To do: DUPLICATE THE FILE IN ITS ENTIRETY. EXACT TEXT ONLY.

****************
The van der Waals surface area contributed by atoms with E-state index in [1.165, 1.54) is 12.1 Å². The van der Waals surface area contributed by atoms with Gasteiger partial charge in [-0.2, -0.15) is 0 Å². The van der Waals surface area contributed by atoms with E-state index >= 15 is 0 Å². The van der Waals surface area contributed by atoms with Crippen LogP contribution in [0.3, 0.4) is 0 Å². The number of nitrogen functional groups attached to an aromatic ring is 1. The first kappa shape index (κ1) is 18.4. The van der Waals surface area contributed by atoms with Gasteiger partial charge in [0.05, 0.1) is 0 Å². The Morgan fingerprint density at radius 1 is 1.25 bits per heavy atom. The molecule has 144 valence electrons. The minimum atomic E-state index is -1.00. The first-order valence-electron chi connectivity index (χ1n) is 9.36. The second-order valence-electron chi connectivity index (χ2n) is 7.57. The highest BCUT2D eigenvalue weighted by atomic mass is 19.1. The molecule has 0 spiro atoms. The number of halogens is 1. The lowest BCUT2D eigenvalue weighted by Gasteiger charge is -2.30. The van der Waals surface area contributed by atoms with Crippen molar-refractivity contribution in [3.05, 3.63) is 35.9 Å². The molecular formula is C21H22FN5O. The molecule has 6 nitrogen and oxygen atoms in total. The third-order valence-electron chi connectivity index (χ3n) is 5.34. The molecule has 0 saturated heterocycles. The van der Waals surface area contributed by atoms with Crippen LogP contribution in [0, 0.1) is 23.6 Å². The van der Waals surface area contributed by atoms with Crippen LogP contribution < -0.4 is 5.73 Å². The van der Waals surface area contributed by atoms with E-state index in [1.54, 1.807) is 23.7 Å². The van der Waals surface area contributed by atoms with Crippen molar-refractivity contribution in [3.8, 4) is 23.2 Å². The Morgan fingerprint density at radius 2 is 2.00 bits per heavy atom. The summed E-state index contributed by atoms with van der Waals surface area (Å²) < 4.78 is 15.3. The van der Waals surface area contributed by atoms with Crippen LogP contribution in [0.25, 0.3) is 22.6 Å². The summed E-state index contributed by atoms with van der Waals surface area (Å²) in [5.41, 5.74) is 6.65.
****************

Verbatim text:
The van der Waals surface area contributed by atoms with E-state index in [1.165, 1.54) is 12.1 Å². The van der Waals surface area contributed by atoms with Gasteiger partial charge in [-0.2, -0.15) is 0 Å². The van der Waals surface area contributed by atoms with E-state index >= 15 is 0 Å². The van der Waals surface area contributed by atoms with Crippen LogP contribution in [0.3, 0.4) is 0 Å². The number of nitrogen functional groups attached to an aromatic ring is 1. The first kappa shape index (κ1) is 18.4. The van der Waals surface area contributed by atoms with Gasteiger partial charge in [0.05, 0.1) is 0 Å². The Morgan fingerprint density at radius 1 is 1.25 bits per heavy atom. The molecule has 144 valence electrons. The minimum atomic E-state index is -1.00. The first-order valence-electron chi connectivity index (χ1n) is 9.36. The second-order valence-electron chi connectivity index (χ2n) is 7.57. The highest BCUT2D eigenvalue weighted by atomic mass is 19.1. The molecule has 0 spiro atoms. The number of halogens is 1. The lowest BCUT2D eigenvalue weighted by Gasteiger charge is -2.30. The van der Waals surface area contributed by atoms with Crippen molar-refractivity contribution in [3.05, 3.63) is 35.9 Å². The molecular formula is C21H22FN5O. The molecule has 6 nitrogen and oxygen atoms in total. The third-order valence-electron chi connectivity index (χ3n) is 5.34. The molecule has 0 saturated heterocycles. The van der Waals surface area contributed by atoms with Crippen LogP contribution in [0, 0.1) is 23.6 Å². The van der Waals surface area contributed by atoms with Crippen LogP contribution < -0.4 is 5.73 Å². The van der Waals surface area contributed by atoms with E-state index in [1.54, 1.807) is 23.7 Å². The van der Waals surface area contributed by atoms with Crippen molar-refractivity contribution in [3.8, 4) is 23.2 Å². The Morgan fingerprint density at radius 2 is 2.00 bits per heavy atom. The summed E-state index contributed by atoms with van der Waals surface area (Å²) < 4.78 is 15.3. The van der Waals surface area contributed by atoms with Crippen LogP contribution in [0.25, 0.3) is 22.6 Å². The summed E-state index contributed by atoms with van der Waals surface area (Å²) in [5.41, 5.74) is 6.65.